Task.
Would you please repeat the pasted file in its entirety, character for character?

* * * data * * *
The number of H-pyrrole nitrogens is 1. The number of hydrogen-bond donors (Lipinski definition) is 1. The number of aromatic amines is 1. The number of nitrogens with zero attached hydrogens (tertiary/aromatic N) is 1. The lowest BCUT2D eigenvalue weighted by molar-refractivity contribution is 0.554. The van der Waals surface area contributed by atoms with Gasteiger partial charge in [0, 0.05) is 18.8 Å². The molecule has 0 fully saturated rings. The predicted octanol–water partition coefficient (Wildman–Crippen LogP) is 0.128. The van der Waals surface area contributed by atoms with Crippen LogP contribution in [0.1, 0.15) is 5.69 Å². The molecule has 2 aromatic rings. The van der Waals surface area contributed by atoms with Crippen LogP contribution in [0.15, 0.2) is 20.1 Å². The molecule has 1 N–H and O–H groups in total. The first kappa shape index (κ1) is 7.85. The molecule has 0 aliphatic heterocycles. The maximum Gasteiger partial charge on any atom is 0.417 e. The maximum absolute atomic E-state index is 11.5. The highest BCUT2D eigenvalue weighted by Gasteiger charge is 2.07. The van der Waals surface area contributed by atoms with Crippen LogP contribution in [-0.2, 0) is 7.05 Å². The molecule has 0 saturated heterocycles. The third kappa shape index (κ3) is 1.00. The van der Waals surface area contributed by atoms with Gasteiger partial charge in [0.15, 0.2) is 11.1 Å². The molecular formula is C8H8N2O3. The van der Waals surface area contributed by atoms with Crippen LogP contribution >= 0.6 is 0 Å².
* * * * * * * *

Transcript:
The number of H-pyrrole nitrogens is 1. The number of hydrogen-bond donors (Lipinski definition) is 1. The number of aromatic amines is 1. The number of nitrogens with zero attached hydrogens (tertiary/aromatic N) is 1. The lowest BCUT2D eigenvalue weighted by molar-refractivity contribution is 0.554. The van der Waals surface area contributed by atoms with Gasteiger partial charge in [0, 0.05) is 18.8 Å². The molecule has 0 fully saturated rings. The predicted octanol–water partition coefficient (Wildman–Crippen LogP) is 0.128. The van der Waals surface area contributed by atoms with Crippen LogP contribution in [0.1, 0.15) is 5.69 Å². The molecule has 2 aromatic rings. The van der Waals surface area contributed by atoms with Crippen LogP contribution in [0.15, 0.2) is 20.1 Å². The molecule has 1 N–H and O–H groups in total. The first kappa shape index (κ1) is 7.85. The molecule has 0 aliphatic heterocycles. The maximum Gasteiger partial charge on any atom is 0.417 e. The maximum absolute atomic E-state index is 11.5. The highest BCUT2D eigenvalue weighted by Gasteiger charge is 2.07. The van der Waals surface area contributed by atoms with Crippen LogP contribution in [-0.2, 0) is 7.05 Å². The molecule has 0 saturated heterocycles. The third kappa shape index (κ3) is 1.00. The van der Waals surface area contributed by atoms with Gasteiger partial charge in [0.15, 0.2) is 11.1 Å². The molecular formula is C8H8N2O3. The van der Waals surface area contributed by atoms with Crippen LogP contribution >= 0.6 is 0 Å².